The Purgatory of Novel Writing
Up until about six years ago, I don’t think I’d ever heard the word ‘purgatory‘. I simply thought you died, your soul rose to heaven and you lived there forever. The end. Hallelujah and thanks be to God.
When I started researching the teachings of the Catholic Church, however, I discovered another stage in the afterlife experience. A refining process. A…purgatory.
The Catechism of the Catholic Church defines purgatory as a “purification, so as to achieve the holiness necessary to enter the joy of heaven.” Purification, it says, is necessary since nothing unclean can enter the presence of God in heaven. Including our sin-stained souls. So even though our sins may be forgiven, we still have sins. We still have imperfections. Even after we die.
“What?” I asked, appalled. “You mean that I can spend an entire lifetime trying to be good and holy, and then there’s MORE work AFTER I die?”
The idea was overwhelming—exhausting, even—and I wasn’t sure if I had the courage or stamina for such an endeavor.
And then I started my writing career.
For years I worked as a journalist before branching out to begin my own projects. First on the list was this dystopian trilogy that had been burning in my heart.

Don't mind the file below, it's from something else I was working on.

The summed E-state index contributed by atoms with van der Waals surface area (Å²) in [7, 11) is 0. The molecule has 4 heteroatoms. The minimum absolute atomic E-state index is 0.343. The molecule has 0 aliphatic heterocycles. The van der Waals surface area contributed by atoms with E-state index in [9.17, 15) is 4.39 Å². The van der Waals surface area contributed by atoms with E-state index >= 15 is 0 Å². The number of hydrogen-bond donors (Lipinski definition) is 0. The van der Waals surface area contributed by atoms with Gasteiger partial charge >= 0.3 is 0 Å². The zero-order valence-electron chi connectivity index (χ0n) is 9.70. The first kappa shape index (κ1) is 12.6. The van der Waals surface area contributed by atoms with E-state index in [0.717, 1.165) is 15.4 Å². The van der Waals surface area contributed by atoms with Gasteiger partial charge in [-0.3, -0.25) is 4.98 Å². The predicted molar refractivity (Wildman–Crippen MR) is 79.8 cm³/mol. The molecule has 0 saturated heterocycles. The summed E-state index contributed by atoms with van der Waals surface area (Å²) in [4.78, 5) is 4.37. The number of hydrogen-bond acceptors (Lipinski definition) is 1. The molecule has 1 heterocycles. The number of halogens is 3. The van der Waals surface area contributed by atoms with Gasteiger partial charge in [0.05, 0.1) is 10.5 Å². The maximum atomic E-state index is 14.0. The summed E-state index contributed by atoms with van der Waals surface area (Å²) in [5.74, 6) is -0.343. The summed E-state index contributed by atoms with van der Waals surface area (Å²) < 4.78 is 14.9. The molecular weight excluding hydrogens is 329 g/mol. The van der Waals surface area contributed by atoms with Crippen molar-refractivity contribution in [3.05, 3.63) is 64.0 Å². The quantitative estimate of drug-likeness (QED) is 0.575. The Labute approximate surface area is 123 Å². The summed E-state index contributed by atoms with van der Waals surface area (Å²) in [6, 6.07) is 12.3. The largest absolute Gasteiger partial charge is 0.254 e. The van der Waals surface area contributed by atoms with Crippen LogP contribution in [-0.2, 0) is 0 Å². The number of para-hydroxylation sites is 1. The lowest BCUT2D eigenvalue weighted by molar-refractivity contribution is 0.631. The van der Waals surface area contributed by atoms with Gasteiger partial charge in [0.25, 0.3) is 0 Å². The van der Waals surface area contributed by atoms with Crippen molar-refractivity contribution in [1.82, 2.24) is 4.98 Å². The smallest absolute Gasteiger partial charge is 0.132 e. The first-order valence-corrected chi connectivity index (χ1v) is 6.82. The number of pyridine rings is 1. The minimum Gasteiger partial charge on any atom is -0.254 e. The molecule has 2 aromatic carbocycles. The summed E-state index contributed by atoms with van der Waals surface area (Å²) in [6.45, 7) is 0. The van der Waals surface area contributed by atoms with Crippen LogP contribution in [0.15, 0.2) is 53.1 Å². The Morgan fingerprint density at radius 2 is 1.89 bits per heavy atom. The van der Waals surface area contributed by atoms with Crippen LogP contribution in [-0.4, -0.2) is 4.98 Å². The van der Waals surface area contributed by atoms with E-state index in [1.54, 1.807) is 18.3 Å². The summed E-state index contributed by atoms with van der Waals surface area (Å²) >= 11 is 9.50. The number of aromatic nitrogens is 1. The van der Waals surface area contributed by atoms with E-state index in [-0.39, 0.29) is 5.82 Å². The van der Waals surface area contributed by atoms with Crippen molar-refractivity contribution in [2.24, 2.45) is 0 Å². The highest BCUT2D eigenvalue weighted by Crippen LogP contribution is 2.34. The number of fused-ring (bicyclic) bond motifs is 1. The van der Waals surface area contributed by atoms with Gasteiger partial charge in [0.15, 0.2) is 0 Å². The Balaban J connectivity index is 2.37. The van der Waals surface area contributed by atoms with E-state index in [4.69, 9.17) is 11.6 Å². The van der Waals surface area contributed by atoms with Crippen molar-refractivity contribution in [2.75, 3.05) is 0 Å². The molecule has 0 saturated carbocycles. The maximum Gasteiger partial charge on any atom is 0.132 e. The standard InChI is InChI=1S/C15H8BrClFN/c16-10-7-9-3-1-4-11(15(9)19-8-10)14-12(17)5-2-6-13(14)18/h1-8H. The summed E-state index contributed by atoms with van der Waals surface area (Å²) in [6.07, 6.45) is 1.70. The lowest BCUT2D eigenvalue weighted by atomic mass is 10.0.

I started writing it in a hotel lobby in San Francisco during a family vacation when my oldest daughter was 13 months old. Now, as she approaches her fourth birthday, I have witnessed my Capacity series grow from a stand-alone novel into a trilogy.
In doing so, I have slaved to improve my writing. I have studied the techniques of good writers, and hungrily consumed articles and books about writing. I have devoted hard-to-come-by spare time to bettering myself in this industry.
Years. I’ve spent years working hard to be skillful, and now I’ve reached revisions.
From a distance, revisions sound pleasant. Fun, even. Like frolicking through a bug-free meadow, scooping wild daisies in each hand, as my manuscript grows stronger with each step. The sun warms my skin from a cloudless, cerulean sky, and my novel—once a victim of incongruity and grammatical errors—is now fully whole. Complete.
In my hands, it radiates with newfound perfection.
Which is not only neat, it is necessary.
After all, no imperfect manuscript can enter the publishing world.
The problem is that revisions themselves are not fun. There are no meadows, no daisies, and certainly no sun-filled cerulean skies.
The result of revisions is heavenly, no doubt.
But revisions themselves are tedious and tough. They require vulnerability and thick skin. They demand you to scour your work for each imperfection—every tiny mistake—and eliminate it.
Then you must invite others to help you do that.
It’s not easy to give other people a magnifying glass and ask them to find all your blemishes. It’s uncomfortable, awkward, and sometimes downright humiliating. Some writers may not think they have the courage or stamina for such a purgatorial endeavor.
But, if anyone wants to enter the pearly gates of publishing, it is absolutely necessary.